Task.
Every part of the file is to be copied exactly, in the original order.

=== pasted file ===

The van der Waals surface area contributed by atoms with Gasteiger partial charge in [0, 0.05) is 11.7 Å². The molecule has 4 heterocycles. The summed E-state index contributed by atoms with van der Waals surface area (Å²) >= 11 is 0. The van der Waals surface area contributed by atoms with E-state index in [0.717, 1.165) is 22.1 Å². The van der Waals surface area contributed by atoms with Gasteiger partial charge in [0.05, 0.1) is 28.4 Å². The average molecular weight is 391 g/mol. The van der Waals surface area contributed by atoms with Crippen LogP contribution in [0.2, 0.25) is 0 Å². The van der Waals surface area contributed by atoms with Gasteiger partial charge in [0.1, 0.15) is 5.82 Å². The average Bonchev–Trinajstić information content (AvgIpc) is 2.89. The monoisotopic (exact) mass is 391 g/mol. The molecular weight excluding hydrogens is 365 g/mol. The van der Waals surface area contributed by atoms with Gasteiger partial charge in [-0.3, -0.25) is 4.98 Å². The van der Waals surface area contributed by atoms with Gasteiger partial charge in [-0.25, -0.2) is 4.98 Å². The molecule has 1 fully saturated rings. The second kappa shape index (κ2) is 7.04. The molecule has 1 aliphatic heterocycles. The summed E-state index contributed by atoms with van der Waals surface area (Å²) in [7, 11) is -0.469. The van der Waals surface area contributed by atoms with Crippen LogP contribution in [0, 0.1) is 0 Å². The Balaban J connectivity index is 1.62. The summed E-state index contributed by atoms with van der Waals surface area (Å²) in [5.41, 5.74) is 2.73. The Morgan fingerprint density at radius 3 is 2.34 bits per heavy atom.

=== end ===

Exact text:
The van der Waals surface area contributed by atoms with Gasteiger partial charge in [0, 0.05) is 11.7 Å². The molecule has 4 heterocycles. The summed E-state index contributed by atoms with van der Waals surface area (Å²) >= 11 is 0. The van der Waals surface area contributed by atoms with E-state index in [0.717, 1.165) is 22.1 Å². The van der Waals surface area contributed by atoms with Gasteiger partial charge in [0.05, 0.1) is 28.4 Å². The average molecular weight is 391 g/mol. The van der Waals surface area contributed by atoms with Crippen LogP contribution in [0.2, 0.25) is 0 Å². The van der Waals surface area contributed by atoms with Gasteiger partial charge in [0.1, 0.15) is 5.82 Å². The average Bonchev–Trinajstić information content (AvgIpc) is 2.89. The monoisotopic (exact) mass is 391 g/mol. The molecular weight excluding hydrogens is 365 g/mol. The van der Waals surface area contributed by atoms with Gasteiger partial charge in [-0.3, -0.25) is 4.98 Å². The van der Waals surface area contributed by atoms with Gasteiger partial charge in [-0.25, -0.2) is 4.98 Å². The molecule has 1 fully saturated rings. The second kappa shape index (κ2) is 7.04. The molecule has 1 aliphatic heterocycles. The summed E-state index contributed by atoms with van der Waals surface area (Å²) in [7, 11) is -0.469. The van der Waals surface area contributed by atoms with Crippen LogP contribution in [0, 0.1) is 0 Å². The Balaban J connectivity index is 1.62. The summed E-state index contributed by atoms with van der Waals surface area (Å²) in [5.41, 5.74) is 2.73. The Morgan fingerprint density at radius 3 is 2.34 bits per heavy atom.